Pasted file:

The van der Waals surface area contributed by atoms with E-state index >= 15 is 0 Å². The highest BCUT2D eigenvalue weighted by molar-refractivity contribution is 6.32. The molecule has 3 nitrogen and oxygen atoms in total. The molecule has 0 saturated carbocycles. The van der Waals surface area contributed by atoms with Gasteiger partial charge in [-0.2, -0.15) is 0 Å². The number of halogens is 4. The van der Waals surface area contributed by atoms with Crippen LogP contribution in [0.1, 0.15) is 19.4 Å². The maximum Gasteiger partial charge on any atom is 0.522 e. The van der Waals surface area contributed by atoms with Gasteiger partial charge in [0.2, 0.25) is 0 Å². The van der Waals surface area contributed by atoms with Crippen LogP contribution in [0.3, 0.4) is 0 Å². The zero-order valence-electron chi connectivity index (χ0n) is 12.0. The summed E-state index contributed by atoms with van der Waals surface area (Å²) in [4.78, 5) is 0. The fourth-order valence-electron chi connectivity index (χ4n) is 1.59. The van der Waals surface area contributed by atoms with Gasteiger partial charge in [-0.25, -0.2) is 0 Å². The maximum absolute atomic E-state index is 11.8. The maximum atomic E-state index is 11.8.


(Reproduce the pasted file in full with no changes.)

The van der Waals surface area contributed by atoms with E-state index >= 15 is 0 Å². The highest BCUT2D eigenvalue weighted by molar-refractivity contribution is 6.32. The molecule has 3 nitrogen and oxygen atoms in total. The molecule has 0 saturated carbocycles. The van der Waals surface area contributed by atoms with Gasteiger partial charge in [-0.2, -0.15) is 0 Å². The number of halogens is 4. The van der Waals surface area contributed by atoms with Crippen LogP contribution in [0.1, 0.15) is 19.4 Å². The maximum Gasteiger partial charge on any atom is 0.522 e. The van der Waals surface area contributed by atoms with Gasteiger partial charge in [0.2, 0.25) is 0 Å². The van der Waals surface area contributed by atoms with Crippen LogP contribution in [0.3, 0.4) is 0 Å². The zero-order valence-electron chi connectivity index (χ0n) is 12.0. The summed E-state index contributed by atoms with van der Waals surface area (Å²) in [4.78, 5) is 0. The fourth-order valence-electron chi connectivity index (χ4n) is 1.59. The van der Waals surface area contributed by atoms with Gasteiger partial charge in [-0.25, -0.2) is 0 Å². The maximum absolute atomic E-state index is 11.8. The maximum atomic E-state index is 11.8.